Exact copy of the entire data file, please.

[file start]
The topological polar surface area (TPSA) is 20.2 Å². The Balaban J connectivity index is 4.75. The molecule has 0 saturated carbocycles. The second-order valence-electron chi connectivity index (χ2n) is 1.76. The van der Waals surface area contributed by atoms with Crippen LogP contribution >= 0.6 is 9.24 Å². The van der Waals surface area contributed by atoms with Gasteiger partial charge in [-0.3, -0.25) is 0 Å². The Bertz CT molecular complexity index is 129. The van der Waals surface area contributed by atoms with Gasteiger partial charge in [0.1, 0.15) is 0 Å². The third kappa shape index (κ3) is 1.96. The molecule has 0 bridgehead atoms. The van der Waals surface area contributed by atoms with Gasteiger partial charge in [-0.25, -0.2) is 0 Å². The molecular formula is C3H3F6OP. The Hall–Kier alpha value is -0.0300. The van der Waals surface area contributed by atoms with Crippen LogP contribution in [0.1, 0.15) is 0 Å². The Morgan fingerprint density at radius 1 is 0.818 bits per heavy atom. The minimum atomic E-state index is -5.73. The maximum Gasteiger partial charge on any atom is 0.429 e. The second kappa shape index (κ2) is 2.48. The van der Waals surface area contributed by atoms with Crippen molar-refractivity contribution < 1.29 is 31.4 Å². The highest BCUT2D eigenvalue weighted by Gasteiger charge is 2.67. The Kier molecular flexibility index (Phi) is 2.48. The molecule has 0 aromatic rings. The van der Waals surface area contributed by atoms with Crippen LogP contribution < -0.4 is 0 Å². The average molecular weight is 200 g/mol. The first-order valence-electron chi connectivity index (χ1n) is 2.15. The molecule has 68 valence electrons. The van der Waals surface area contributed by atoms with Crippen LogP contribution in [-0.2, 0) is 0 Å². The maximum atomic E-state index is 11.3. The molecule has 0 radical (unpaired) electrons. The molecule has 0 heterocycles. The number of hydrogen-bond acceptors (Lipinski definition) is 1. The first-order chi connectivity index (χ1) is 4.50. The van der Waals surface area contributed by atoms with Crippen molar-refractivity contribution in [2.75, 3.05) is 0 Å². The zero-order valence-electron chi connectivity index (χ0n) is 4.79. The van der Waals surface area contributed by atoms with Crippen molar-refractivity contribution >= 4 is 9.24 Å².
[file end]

The topological polar surface area (TPSA) is 20.2 Å². The Balaban J connectivity index is 4.75. The molecule has 0 saturated carbocycles. The second-order valence-electron chi connectivity index (χ2n) is 1.76. The van der Waals surface area contributed by atoms with Crippen LogP contribution >= 0.6 is 9.24 Å². The van der Waals surface area contributed by atoms with Gasteiger partial charge in [-0.3, -0.25) is 0 Å². The Bertz CT molecular complexity index is 129. The van der Waals surface area contributed by atoms with Gasteiger partial charge in [0.1, 0.15) is 0 Å². The third kappa shape index (κ3) is 1.96. The molecule has 0 bridgehead atoms. The van der Waals surface area contributed by atoms with Gasteiger partial charge in [-0.25, -0.2) is 0 Å². The molecular formula is C3H3F6OP. The Hall–Kier alpha value is -0.0300. The van der Waals surface area contributed by atoms with Crippen LogP contribution in [0.1, 0.15) is 0 Å². The Morgan fingerprint density at radius 1 is 0.818 bits per heavy atom. The minimum atomic E-state index is -5.73. The maximum Gasteiger partial charge on any atom is 0.429 e. The second kappa shape index (κ2) is 2.48. The van der Waals surface area contributed by atoms with Crippen molar-refractivity contribution < 1.29 is 31.4 Å². The highest BCUT2D eigenvalue weighted by Gasteiger charge is 2.67. The Kier molecular flexibility index (Phi) is 2.48. The molecule has 0 aromatic rings. The van der Waals surface area contributed by atoms with Crippen LogP contribution < -0.4 is 0 Å². The average molecular weight is 200 g/mol. The first-order valence-electron chi connectivity index (χ1n) is 2.15. The molecule has 68 valence electrons. The van der Waals surface area contributed by atoms with Crippen LogP contribution in [-0.2, 0) is 0 Å². The maximum atomic E-state index is 11.3. The molecule has 0 radical (unpaired) electrons. The molecule has 0 heterocycles. The number of hydrogen-bond acceptors (Lipinski definition) is 1. The first-order chi connectivity index (χ1) is 4.50. The van der Waals surface area contributed by atoms with Crippen molar-refractivity contribution in [2.75, 3.05) is 0 Å². The zero-order valence-electron chi connectivity index (χ0n) is 4.79. The van der Waals surface area contributed by atoms with Crippen molar-refractivity contribution >= 4 is 9.24 Å².